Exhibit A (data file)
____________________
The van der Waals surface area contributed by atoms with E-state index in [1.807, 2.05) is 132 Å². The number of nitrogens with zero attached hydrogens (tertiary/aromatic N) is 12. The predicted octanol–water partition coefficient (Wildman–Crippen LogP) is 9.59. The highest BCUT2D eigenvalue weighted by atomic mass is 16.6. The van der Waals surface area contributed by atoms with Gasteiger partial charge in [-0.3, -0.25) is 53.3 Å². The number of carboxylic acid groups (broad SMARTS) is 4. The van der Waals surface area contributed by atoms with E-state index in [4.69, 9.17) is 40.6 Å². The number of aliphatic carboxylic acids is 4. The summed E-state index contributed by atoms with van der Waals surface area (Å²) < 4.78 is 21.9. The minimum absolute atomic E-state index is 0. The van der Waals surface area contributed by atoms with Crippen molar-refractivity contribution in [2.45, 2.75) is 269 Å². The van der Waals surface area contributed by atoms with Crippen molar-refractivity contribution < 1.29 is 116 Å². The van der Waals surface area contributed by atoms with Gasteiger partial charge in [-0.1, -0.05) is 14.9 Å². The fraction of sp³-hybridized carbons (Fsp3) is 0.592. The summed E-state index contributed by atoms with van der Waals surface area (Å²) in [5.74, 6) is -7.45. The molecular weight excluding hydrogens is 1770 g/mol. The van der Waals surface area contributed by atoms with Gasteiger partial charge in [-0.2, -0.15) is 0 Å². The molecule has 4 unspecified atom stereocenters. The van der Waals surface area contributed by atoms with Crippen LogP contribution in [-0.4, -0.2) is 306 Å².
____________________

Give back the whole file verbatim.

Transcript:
The van der Waals surface area contributed by atoms with E-state index in [1.807, 2.05) is 132 Å². The number of nitrogens with zero attached hydrogens (tertiary/aromatic N) is 12. The predicted octanol–water partition coefficient (Wildman–Crippen LogP) is 9.59. The highest BCUT2D eigenvalue weighted by atomic mass is 16.6. The van der Waals surface area contributed by atoms with Gasteiger partial charge in [-0.3, -0.25) is 53.3 Å². The number of carboxylic acid groups (broad SMARTS) is 4. The van der Waals surface area contributed by atoms with E-state index in [4.69, 9.17) is 40.6 Å². The number of aliphatic carboxylic acids is 4. The summed E-state index contributed by atoms with van der Waals surface area (Å²) < 4.78 is 21.9. The minimum absolute atomic E-state index is 0. The van der Waals surface area contributed by atoms with Crippen molar-refractivity contribution in [2.45, 2.75) is 269 Å². The van der Waals surface area contributed by atoms with Crippen molar-refractivity contribution < 1.29 is 116 Å². The van der Waals surface area contributed by atoms with Gasteiger partial charge in [-0.1, -0.05) is 14.9 Å². The fraction of sp³-hybridized carbons (Fsp3) is 0.592. The summed E-state index contributed by atoms with van der Waals surface area (Å²) in [5.74, 6) is -7.45. The molecular weight excluding hydrogens is 1770 g/mol. The van der Waals surface area contributed by atoms with Gasteiger partial charge in [-0.2, -0.15) is 0 Å². The molecule has 4 unspecified atom stereocenters. The van der Waals surface area contributed by atoms with Crippen LogP contribution in [-0.4, -0.2) is 306 Å².